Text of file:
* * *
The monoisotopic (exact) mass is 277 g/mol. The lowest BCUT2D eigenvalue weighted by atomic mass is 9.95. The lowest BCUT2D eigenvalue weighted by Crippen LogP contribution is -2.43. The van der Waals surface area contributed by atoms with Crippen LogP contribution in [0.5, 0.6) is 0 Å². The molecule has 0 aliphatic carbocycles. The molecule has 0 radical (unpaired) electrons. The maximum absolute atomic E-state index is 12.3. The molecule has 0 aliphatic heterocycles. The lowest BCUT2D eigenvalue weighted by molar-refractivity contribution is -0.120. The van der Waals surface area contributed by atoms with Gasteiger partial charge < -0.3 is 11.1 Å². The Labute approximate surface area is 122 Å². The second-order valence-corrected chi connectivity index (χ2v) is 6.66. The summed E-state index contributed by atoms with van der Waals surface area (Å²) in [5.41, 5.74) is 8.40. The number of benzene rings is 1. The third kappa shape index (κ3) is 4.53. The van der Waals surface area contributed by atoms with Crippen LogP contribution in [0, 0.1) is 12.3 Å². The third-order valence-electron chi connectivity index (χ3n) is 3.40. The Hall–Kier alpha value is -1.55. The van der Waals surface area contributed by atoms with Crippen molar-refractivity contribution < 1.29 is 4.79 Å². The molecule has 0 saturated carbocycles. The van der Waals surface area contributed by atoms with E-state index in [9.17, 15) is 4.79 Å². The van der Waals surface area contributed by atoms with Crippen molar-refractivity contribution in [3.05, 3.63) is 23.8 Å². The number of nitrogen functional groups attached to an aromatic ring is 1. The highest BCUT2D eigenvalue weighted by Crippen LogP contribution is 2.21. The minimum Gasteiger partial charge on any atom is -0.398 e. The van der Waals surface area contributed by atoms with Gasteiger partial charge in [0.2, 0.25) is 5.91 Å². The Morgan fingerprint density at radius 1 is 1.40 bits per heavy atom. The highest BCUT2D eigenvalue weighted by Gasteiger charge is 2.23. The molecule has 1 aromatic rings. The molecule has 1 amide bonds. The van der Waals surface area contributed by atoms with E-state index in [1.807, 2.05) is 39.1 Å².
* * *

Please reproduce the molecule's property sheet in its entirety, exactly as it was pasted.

The monoisotopic (exact) mass is 277 g/mol. The lowest BCUT2D eigenvalue weighted by atomic mass is 9.95. The lowest BCUT2D eigenvalue weighted by Crippen LogP contribution is -2.43. The van der Waals surface area contributed by atoms with Crippen LogP contribution in [0.5, 0.6) is 0 Å². The molecule has 0 aliphatic carbocycles. The molecule has 0 radical (unpaired) electrons. The maximum absolute atomic E-state index is 12.3. The molecule has 0 aliphatic heterocycles. The lowest BCUT2D eigenvalue weighted by molar-refractivity contribution is -0.120. The van der Waals surface area contributed by atoms with Gasteiger partial charge < -0.3 is 11.1 Å². The Labute approximate surface area is 122 Å². The second-order valence-corrected chi connectivity index (χ2v) is 6.66. The summed E-state index contributed by atoms with van der Waals surface area (Å²) in [5.41, 5.74) is 8.40. The number of benzene rings is 1. The third kappa shape index (κ3) is 4.53. The van der Waals surface area contributed by atoms with Crippen LogP contribution in [0, 0.1) is 12.3 Å². The third-order valence-electron chi connectivity index (χ3n) is 3.40. The Hall–Kier alpha value is -1.55. The van der Waals surface area contributed by atoms with Crippen molar-refractivity contribution < 1.29 is 4.79 Å². The molecule has 0 saturated carbocycles. The van der Waals surface area contributed by atoms with E-state index in [9.17, 15) is 4.79 Å². The van der Waals surface area contributed by atoms with Crippen molar-refractivity contribution in [3.05, 3.63) is 23.8 Å². The number of nitrogen functional groups attached to an aromatic ring is 1. The highest BCUT2D eigenvalue weighted by Crippen LogP contribution is 2.21. The minimum Gasteiger partial charge on any atom is -0.398 e. The van der Waals surface area contributed by atoms with Gasteiger partial charge in [0.2, 0.25) is 5.91 Å². The Morgan fingerprint density at radius 1 is 1.40 bits per heavy atom. The highest BCUT2D eigenvalue weighted by Gasteiger charge is 2.23. The molecule has 1 aromatic rings. The molecule has 1 amide bonds. The van der Waals surface area contributed by atoms with E-state index in [1.807, 2.05) is 39.1 Å².